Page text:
With the growth of large-scale industry and capitalistic enterprise, the British Empire started challenging Holland’s dominance over international trade and finance.
The gap between the two narrowed steadily and, at some point during the second half of the eighteenth century, London emerged as the undisputed center of European finance. Amsterdam’s fate was sealed in 1795 when French troops occupied this city and most of its financial activity moved to London.
London thus emerged as the leading center of the world and maintained this position until World War I. Paris, which had vied with London for this role throughout the nineteenth century, remained a dominant financial center in Europe.
The end of the American War of Independence and the Napoleonic Wars ushered in a period of political stability and created an economic environment conducive to the growth of international trade and investment. The strength of the sterling and of the British economy offered merchant banking houses in London the opportunity to engage in two distinct types of activity trade financing and investment banking.
An expanding commerce with European, North American and oriental markets required an increasing amount of short term financing.
Specializing in the financing of particular branches of trade, merchant banks advanced the credits for manufacturers to send their goods to agents abroad.
For sales in North America, for example, they customarily advanced up to two-thirds of the invoice to known clients, for periods of 3 to 4 months, while for sales in oriental markets advances were made for periods up to 12 months.
A leading firm in trade financing was that of Baring Brothers which specialized in transatlantic finance. The activities of Baring Brothers and other notable firms in trade financing were instrumental in the development and growth of a major market in acceptances in London.
Unlike foreign trade, which required short term financing, the growing needs of private and public borrowers for industrial and infrastructural development made unprecedent demands for long-term financing.
These demands expressed through the issuance of term debt and equity securities, became an established practice in countries that enjoyed significant savings and balance of payments surpluses – countries like Britain and France.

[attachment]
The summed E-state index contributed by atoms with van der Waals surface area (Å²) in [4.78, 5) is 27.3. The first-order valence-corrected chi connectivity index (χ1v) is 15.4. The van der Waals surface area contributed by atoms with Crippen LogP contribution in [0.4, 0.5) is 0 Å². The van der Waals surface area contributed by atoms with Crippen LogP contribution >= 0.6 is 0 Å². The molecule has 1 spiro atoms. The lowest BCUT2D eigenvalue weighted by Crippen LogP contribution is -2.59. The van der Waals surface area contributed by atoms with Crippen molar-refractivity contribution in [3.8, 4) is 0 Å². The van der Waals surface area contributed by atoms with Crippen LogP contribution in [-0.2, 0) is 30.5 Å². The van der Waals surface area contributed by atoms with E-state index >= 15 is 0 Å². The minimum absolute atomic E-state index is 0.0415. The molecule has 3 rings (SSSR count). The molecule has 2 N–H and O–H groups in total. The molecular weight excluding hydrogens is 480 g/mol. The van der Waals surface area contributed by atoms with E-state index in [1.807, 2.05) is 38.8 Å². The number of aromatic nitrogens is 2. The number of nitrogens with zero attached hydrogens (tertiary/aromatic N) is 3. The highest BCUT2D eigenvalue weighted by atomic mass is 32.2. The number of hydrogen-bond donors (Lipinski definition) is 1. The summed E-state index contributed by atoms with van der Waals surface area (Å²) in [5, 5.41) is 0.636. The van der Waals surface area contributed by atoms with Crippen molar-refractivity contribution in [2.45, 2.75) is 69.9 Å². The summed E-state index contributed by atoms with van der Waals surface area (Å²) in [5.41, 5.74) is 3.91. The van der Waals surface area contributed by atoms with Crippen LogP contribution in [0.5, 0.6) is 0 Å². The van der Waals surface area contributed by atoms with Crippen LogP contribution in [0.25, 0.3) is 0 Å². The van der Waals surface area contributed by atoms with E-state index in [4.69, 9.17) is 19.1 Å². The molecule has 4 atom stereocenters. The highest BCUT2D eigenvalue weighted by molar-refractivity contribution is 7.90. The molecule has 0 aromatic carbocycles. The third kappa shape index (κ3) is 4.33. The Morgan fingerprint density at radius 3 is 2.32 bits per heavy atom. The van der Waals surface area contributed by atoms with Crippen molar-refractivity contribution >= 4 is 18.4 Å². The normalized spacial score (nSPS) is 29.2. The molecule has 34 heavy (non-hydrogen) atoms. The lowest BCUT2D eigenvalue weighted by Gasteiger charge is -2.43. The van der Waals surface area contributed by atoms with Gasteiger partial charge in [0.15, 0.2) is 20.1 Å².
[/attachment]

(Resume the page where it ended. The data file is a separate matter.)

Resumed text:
By subscribing to securities issued in the London and Paris financial markets, the British and French public financed a wide variety of industrial and infrastructural projects, such as railways, canals, factories and mines.
While local investors accounted for most of the subscriptions to the securities issued, in time foreign investors represented an important segment of the market. Their purchase of sterling-denominated foreign issues contributed to the development of significant entrepôt activity in London, in the nineteenth century.
Along with the private issues of domestic and foreign concerns, an increased amount of foreign government debt was floated in London. France, Russia, Austria, Portugal, Spain and Greece were among the first countries to raise funds in London.
Other countries, to issue bonds in London included Costa Rica, Bolivia, Guatemala, Honduras, Uruguay, Paraguay, Liberia, Peru, Spain, Egypt and Turkey. Leading merchant bankers such as Rothchild, Hambros, and Barings – arranged and underwrote these issues. London’s financiaI euphoria during the nineteenth century had its period of speculation, bond defaults, bank failures, and financial crises.
Opportunities within the British Empire and elsewhere led to the establishment, from the mid-century on, of dozen of British overseas. South Africa, Egypt, Turkey, The United States and specially the Far East attracted the establishment of a significant number of British banks, which were instrumental in financing trade transactions with Great Britain.
By the end of the nineteenth century and up to World War I, British dominance of international finance was shared with French and German banks which, too, were actively involved in imperial and colonial financing.